The First FOCAC Summit in 2006 is regarded as a milestone in Sino- African cooperation
Africa is much closer to China than people think. There is a little bit of Africa in Songzhuang, a town in suburban Beijing's Tongzhou District, where the African Art Village came up last year. The sprawling 1.3-hectare project showcases an eclectic collection of African art - Makonde sculptures from Tanzania, copper plate etchings from Zambia, masks from Malawi, and much more.
"All I have done is to [try to] enable my fellow Chinese learn more about Africa, and make more Africans realize China is a trustworthy friend," said Li Songshan, founder of the art village. "I hope to establish a platform for the promotion of African cultures and arts and Sino-African cultural exchanges."
Li, who learned Swahili in the 1960s, had worked in Tanzania for over 20 years. He has a passion to share with his fellow countrymen his love for Africa, African cultures and African people.
Li's Africa-centric work has grown alongside the Forum on China-Africa Cooperation (FOCAC), a collective dialogue mechanism between China and African countries within the framework of South-South cooperation.
In 2003, when the Second FOCAC Ministerial Conference was held in Addis Ababa, Li established the Makonde Art Museum in Changchun in Jilin, a border province in northeast China, with over 500 art objects. When the First FOCAC Summit took place in Beijing in 2006, Li, supported by the National Museum and Ministry of Culture of China, organized an African art exhibition in the Chinese capital. Six years later, when Beijing hosted the Fifth FOCAC Ministerial Conference, construction of the African Art Village started. It was inaugurated by visiting Tanzanian President Jakaya Mrisho Kikwete in 2014.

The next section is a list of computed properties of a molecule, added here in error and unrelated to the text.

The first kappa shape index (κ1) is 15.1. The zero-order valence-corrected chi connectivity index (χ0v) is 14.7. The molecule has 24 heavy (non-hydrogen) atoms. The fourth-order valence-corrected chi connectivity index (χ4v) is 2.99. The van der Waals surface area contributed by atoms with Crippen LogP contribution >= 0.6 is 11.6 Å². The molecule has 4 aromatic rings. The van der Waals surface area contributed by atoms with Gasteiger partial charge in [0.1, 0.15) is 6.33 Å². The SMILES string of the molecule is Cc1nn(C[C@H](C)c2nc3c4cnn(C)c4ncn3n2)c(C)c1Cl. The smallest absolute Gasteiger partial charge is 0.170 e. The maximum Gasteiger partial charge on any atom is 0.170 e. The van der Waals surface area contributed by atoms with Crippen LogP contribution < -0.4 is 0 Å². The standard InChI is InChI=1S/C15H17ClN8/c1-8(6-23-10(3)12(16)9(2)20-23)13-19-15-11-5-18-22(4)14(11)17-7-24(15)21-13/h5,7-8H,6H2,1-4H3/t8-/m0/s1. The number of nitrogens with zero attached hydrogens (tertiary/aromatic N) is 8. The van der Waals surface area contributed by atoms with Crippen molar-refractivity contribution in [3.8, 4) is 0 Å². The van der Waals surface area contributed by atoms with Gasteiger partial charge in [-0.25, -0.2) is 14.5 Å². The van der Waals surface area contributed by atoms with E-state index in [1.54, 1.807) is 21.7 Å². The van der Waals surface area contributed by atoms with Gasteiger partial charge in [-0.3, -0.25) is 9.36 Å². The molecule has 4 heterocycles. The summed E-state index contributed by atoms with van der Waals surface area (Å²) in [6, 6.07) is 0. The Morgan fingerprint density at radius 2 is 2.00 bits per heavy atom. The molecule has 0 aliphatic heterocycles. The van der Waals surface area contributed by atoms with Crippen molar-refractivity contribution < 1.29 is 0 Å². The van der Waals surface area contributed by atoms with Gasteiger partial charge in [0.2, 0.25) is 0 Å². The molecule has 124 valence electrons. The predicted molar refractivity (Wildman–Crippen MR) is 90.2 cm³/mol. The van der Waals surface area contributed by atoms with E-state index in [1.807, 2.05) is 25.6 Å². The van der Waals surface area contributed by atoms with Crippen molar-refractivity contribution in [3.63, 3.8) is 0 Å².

"We [the African Art Village and FOCAC] are growing up together," Li remarked.
This year is a landmark year for FOCAC, marking its 15th anniversary, with the Second FOCAC Summit and Sixth FOCAC Ministerial Conference to be held in Johannesburg.
According to Zhang Zhongxiang, Executive Director of the Center for African Studies, Shanghai Normal University, in the 15 years since FOCAC was established, the channels for Sino-African cooperation have broadened considerably. The result has been greater political mutual trust and rapid economic and trade cooperation. More importantly, people-to-people contacts have also been facilitated, he noted.